Many children find themselves hopelessly in debt after leaving home. They go off to college, wanting to take on the world. The independence they suddenly experience leads to decisions that are not always best for them. Many of them have not had to deal with financial responsibilities. They are lured into credit card and loan offers, finding themselves drowning in debt in a very short time.
Twyla Prindle says, “Studies are now showing that for the very first time since the great depression, we now have a negative saving rate. Many of us are living check to check, and just getting by. All of us want the best for our children, and getting by is not the best. If we teach our children basic principals now, they will become common sense to them later.”
Twyla experienced financial ruin after graduating from high school. She was rebellious and went off to college to live her own life. She had at least 15 credit cards. Unable to keep up all the payments, the bills piled up, and creditor’s phone calls were constant. Thinking all of her financial woes would just go away, Twyla chose to ignore them. After graduating college, she was offered a job in her field of study. The employer did a credit check and rescinded on the job offer. Bad credit had caught up to Twyla at an early age. It took years to pull herself out of the hole she had gotten herself into.
She learned from her mistakes and now used her real life experienced to teach children the meaning of money. Through her financial literacy tips, she hopes others will not fall into the same financial traps she did.
Begin teaching children financial literacy at an early age. Three and four year olds can learn to understand the concept of money. The earlier a child learns how to deal with money matters, the better. There are many resources available to help parents begin:
- Games are one of the best ways to get a child interested. Play the games together and make it fun for your child.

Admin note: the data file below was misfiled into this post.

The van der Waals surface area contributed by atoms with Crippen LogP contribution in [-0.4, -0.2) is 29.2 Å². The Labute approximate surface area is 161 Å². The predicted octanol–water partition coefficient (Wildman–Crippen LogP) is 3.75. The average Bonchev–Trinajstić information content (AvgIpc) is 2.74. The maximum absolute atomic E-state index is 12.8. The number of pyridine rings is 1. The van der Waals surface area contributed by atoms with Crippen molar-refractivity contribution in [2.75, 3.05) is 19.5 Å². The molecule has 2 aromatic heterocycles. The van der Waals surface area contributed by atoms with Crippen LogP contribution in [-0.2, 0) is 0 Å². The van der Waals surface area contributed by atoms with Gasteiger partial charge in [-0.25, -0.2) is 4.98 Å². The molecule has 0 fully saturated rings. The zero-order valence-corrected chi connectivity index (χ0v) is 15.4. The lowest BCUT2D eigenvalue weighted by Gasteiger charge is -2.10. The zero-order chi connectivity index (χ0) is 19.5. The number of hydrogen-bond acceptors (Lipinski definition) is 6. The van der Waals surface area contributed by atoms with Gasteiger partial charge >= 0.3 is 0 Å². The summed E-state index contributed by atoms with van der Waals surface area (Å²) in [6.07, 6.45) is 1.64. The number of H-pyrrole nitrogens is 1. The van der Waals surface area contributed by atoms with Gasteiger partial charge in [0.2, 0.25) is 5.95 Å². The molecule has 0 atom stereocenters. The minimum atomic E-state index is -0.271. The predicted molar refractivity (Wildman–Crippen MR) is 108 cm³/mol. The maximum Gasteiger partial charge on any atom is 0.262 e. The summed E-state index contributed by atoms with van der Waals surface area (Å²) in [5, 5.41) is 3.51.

-The internet has a wealth of knowledge for parents to utilize. There are online games, puzzles and children’s websites that teach money skills.
- Books are another resource for parents. Check the children’s section of the library or book store for basic children’s money counting workbooks.
- A family finance night is a terrific way to spend time together. Talk about the bills you have to pay to keep the family financially secure. Discuss the importance of paying bills on time and not overextending yourself. Children will learn by your example.
Charitable giving is one of the most important financial lessons you can teach your children. Make them aware that there are many people less fortunate than they are and it is our responsibility to help. Giving to the needy is an important part of life.
Children watch what their parents do. If parents are charitable givers, then the children will follow in their footsteps. Be a role model for your children. Find a needy family in your town and make charity boxes as a family and deliver them together.
Charity does not have to be only about money. Teach your children that volunteering is just as valuable as money. Children can use their time and talent to give back to the community. Discuss with your children the volunteer opportunities in your area. Help them decide the one that would be best for them.
Discuss the importance of setting a financial goal. Help your children create short and long term financial goals. Collect different magazines and have your children make goal posters. The posters are a visual aid reminding your children what type of financial goal they want to accomplish.
Talk to them about a basic financial plan, whether they want to set up a savings account, save for an item they want, and assign chores for them to learn the value of money.